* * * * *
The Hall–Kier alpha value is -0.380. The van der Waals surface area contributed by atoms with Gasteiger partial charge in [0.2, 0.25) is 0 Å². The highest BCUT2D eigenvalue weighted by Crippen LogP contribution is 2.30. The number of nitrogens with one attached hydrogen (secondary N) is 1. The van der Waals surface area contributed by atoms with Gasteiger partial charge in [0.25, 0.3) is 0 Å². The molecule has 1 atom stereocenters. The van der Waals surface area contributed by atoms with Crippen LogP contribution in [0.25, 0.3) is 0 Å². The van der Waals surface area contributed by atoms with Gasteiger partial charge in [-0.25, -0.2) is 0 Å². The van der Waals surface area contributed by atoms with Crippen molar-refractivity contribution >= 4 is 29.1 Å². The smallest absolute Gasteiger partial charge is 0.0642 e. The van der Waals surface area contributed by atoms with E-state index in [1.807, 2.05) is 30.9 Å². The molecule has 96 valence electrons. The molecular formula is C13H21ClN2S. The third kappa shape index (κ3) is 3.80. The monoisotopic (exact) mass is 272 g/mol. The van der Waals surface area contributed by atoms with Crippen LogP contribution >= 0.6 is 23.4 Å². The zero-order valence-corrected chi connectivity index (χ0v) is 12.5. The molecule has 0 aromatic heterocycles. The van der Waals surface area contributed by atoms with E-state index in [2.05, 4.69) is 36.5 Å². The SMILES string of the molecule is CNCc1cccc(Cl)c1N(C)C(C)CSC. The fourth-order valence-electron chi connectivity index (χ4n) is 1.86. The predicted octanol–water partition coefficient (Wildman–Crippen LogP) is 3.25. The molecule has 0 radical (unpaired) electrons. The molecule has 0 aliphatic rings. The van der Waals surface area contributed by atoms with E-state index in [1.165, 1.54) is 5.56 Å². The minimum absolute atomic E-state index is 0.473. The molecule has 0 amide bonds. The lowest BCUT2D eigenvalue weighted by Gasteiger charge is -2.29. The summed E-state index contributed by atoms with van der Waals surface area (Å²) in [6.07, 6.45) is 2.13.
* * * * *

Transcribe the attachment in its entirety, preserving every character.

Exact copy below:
The Hall–Kier alpha value is -0.380. The van der Waals surface area contributed by atoms with Gasteiger partial charge in [0.2, 0.25) is 0 Å². The highest BCUT2D eigenvalue weighted by Crippen LogP contribution is 2.30. The number of nitrogens with one attached hydrogen (secondary N) is 1. The van der Waals surface area contributed by atoms with Gasteiger partial charge in [0.25, 0.3) is 0 Å². The molecule has 1 atom stereocenters. The van der Waals surface area contributed by atoms with Crippen LogP contribution in [0.25, 0.3) is 0 Å². The van der Waals surface area contributed by atoms with Gasteiger partial charge in [-0.25, -0.2) is 0 Å². The van der Waals surface area contributed by atoms with Crippen molar-refractivity contribution >= 4 is 29.1 Å². The smallest absolute Gasteiger partial charge is 0.0642 e. The van der Waals surface area contributed by atoms with E-state index in [1.807, 2.05) is 30.9 Å². The molecule has 96 valence electrons. The molecular formula is C13H21ClN2S. The third kappa shape index (κ3) is 3.80. The monoisotopic (exact) mass is 272 g/mol. The van der Waals surface area contributed by atoms with Crippen LogP contribution >= 0.6 is 23.4 Å². The zero-order valence-corrected chi connectivity index (χ0v) is 12.5. The molecule has 0 aromatic heterocycles. The van der Waals surface area contributed by atoms with E-state index in [2.05, 4.69) is 36.5 Å². The SMILES string of the molecule is CNCc1cccc(Cl)c1N(C)C(C)CSC. The fourth-order valence-electron chi connectivity index (χ4n) is 1.86. The predicted octanol–water partition coefficient (Wildman–Crippen LogP) is 3.25. The molecule has 0 radical (unpaired) electrons. The molecule has 0 aliphatic rings. The van der Waals surface area contributed by atoms with E-state index in [1.165, 1.54) is 5.56 Å². The minimum absolute atomic E-state index is 0.473. The molecule has 0 amide bonds. The lowest BCUT2D eigenvalue weighted by Gasteiger charge is -2.29. The summed E-state index contributed by atoms with van der Waals surface area (Å²) in [6.07, 6.45) is 2.13.